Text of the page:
** Applied Mathematics ** Vol. 3 No. 11A (2012) , Article ID: 24759 , 8 pages DOI:10.4236/am.2012.331247

Upwind Finite-Volume Solution of Stochastic Burgers’ Equation

^{1}Department of Engineering Mathematics & Physics, Engineering Faculty, Cairo University, Giza, Egypt

^{2}Department of Engineering Mathematics & Physics, Faculty of Engineering, Fayoum University, Fayoum, Egypt

Email: zbeltagy@hotmail.com, mibrwafa@yahoo.com, ohgalal2010@yahoo.com

Received August 9, 2012; revised September 9, 2012; accepted September 16, 2012

**Keywords:** Polynomial Chaos Expansion; Stochastic Burgers’ Equation; Upwind Finite-Volume Technique

ABSTRACT

In this paper, a stochastic finite-volume solver based on polynomial chaos expansion is developed. The upwind scheme is used to avoid the numerical instabilities. The Burgers’ equation subjected to deterministic boundary conditions and random viscosity is solved. The solution uncertainty is quantified for different values of viscosity. Monte-Carlo simulations are used to validate and compare the developed solver. The mean, standard deviation and the probability distribution function (p.d.f) of the stochastic Burgers’ solution is quantified and the effect of some parameters is investigated. The large sparse linear system resulting from the stochastic solver is solved in parallel to enhance the performance. Also, Monte-Carlo simulations are done in parallel and the execution times are compared in both cases.

1. Introduction

In engineering fields, most models are represented as partial differential equations (PDEs), assuming all input data are perfectly known. Unfortunately, geometry and material characteristics for instance would rather present uncertainties. Under those conditions, the output data become also uncertain. To deal with propagation of the input data uncertainties to the output data, probabilistic models are more appropriate than deterministic ones. Several methods of solution are developed to assess the response due to the uncertainties. This response depends on two main factors: the first factor is the geometric domain discretization; the second is the discretization involved random process [1,2]. The methods of solution may be classified according to the first factor to meshless methods [3], stochastic finite difference methods [4], and stochastic finite element methods [5]. On the other hand, according to the second factor the methods of solution may be classified to Monte-Carlo simulations (MCS) [6], perturbations [7], and spectral stochastic finite element methods (SSFEM) [8,9]. Recently, the SSFEM is one of the most widely used methods [7].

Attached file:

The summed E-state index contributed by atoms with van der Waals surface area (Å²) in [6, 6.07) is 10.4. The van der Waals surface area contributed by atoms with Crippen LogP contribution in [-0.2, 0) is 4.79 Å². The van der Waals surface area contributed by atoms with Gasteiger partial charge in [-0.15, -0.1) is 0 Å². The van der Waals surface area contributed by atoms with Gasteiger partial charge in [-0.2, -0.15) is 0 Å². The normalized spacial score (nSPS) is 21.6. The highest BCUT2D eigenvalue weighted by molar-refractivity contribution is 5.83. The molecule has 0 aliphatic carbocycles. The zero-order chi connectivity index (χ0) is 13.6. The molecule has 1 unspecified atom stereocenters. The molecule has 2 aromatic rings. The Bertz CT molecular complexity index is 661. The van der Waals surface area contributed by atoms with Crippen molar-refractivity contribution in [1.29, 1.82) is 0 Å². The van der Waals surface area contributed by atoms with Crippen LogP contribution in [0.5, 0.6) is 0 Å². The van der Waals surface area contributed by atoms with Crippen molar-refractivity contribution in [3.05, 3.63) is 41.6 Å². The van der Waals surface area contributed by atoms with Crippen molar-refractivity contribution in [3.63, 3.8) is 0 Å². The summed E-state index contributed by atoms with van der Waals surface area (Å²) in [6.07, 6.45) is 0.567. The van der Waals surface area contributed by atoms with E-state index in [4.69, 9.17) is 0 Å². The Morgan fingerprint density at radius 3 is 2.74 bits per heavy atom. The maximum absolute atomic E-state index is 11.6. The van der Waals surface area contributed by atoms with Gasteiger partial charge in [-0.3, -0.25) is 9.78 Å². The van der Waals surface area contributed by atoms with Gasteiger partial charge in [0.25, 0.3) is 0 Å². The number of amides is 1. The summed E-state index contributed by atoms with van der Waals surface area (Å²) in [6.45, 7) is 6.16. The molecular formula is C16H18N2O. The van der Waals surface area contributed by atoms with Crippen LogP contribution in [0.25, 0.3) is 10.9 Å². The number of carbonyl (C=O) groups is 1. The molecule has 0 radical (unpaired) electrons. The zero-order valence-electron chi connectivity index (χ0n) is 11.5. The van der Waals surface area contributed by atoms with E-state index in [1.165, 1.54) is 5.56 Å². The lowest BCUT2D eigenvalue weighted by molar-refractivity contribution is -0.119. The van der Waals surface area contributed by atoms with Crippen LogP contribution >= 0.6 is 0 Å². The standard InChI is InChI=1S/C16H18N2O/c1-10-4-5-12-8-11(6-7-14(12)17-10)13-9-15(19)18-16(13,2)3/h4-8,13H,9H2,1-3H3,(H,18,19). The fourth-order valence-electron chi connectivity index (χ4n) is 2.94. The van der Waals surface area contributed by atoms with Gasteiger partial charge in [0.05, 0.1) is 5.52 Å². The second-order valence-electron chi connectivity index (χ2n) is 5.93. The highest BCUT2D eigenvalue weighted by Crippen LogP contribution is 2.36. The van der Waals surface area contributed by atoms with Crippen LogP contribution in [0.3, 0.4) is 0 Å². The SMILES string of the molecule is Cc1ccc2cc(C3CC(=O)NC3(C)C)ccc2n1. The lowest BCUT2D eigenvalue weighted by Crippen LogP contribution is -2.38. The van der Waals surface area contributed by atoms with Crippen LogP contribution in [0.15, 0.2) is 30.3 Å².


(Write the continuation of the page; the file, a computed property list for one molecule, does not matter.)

On the other hand, the capability of neural network to analyze stochastic finite element is discussed by Hurtado [10]. He discussed simple beam with stochastic modulus of elasticity and deterministic load. Homogenous chaos expansion Radial basis (RBF) neural network was trained with some pairs of input and output by MCS simulations. Later, El-Beltagy et al. [11] developed this method to include the effect of random load and random modulus of elasticity using both of RBF neural network and polynomial chaos expansion (PCE).